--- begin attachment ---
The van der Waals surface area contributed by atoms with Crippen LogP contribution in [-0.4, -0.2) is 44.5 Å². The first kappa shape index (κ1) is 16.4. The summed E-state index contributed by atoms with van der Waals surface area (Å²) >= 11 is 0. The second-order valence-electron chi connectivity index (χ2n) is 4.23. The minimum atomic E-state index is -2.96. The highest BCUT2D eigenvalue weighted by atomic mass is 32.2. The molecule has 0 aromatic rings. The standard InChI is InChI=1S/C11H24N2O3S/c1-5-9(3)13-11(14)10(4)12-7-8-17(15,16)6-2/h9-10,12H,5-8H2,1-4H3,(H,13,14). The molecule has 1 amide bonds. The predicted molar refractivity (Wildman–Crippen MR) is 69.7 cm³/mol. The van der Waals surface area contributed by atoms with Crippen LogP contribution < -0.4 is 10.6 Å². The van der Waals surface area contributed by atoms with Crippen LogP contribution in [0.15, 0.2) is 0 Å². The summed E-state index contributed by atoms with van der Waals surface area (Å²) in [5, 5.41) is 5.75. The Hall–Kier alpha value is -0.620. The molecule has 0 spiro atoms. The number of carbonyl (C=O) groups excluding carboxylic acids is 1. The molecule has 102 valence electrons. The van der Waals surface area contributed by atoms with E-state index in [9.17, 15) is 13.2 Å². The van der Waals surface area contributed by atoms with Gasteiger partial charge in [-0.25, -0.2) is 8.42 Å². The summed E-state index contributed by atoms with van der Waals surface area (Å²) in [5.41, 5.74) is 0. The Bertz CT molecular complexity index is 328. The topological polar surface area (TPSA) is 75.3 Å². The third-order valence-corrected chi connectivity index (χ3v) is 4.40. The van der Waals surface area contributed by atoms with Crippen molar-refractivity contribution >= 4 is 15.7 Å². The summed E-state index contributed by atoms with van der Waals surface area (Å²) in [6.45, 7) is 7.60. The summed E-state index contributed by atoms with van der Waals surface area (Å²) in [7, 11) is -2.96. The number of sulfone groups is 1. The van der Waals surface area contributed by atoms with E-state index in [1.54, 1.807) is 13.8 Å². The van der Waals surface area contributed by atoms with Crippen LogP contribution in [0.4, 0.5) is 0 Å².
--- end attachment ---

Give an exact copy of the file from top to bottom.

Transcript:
The van der Waals surface area contributed by atoms with Crippen LogP contribution in [-0.4, -0.2) is 44.5 Å². The first kappa shape index (κ1) is 16.4. The summed E-state index contributed by atoms with van der Waals surface area (Å²) >= 11 is 0. The second-order valence-electron chi connectivity index (χ2n) is 4.23. The minimum atomic E-state index is -2.96. The highest BCUT2D eigenvalue weighted by atomic mass is 32.2. The molecule has 0 aromatic rings. The standard InChI is InChI=1S/C11H24N2O3S/c1-5-9(3)13-11(14)10(4)12-7-8-17(15,16)6-2/h9-10,12H,5-8H2,1-4H3,(H,13,14). The molecule has 1 amide bonds. The predicted molar refractivity (Wildman–Crippen MR) is 69.7 cm³/mol. The van der Waals surface area contributed by atoms with Crippen LogP contribution < -0.4 is 10.6 Å². The van der Waals surface area contributed by atoms with Crippen LogP contribution in [0.15, 0.2) is 0 Å². The summed E-state index contributed by atoms with van der Waals surface area (Å²) in [5, 5.41) is 5.75. The Hall–Kier alpha value is -0.620. The molecule has 0 spiro atoms. The number of carbonyl (C=O) groups excluding carboxylic acids is 1. The molecule has 102 valence electrons. The van der Waals surface area contributed by atoms with E-state index in [9.17, 15) is 13.2 Å². The van der Waals surface area contributed by atoms with Gasteiger partial charge in [-0.25, -0.2) is 8.42 Å². The summed E-state index contributed by atoms with van der Waals surface area (Å²) in [5.41, 5.74) is 0. The Bertz CT molecular complexity index is 328. The topological polar surface area (TPSA) is 75.3 Å². The third-order valence-corrected chi connectivity index (χ3v) is 4.40. The van der Waals surface area contributed by atoms with Crippen molar-refractivity contribution >= 4 is 15.7 Å². The summed E-state index contributed by atoms with van der Waals surface area (Å²) in [6.45, 7) is 7.60. The summed E-state index contributed by atoms with van der Waals surface area (Å²) in [7, 11) is -2.96. The number of sulfone groups is 1. The van der Waals surface area contributed by atoms with E-state index in [1.54, 1.807) is 13.8 Å². The van der Waals surface area contributed by atoms with Crippen LogP contribution in [0.4, 0.5) is 0 Å².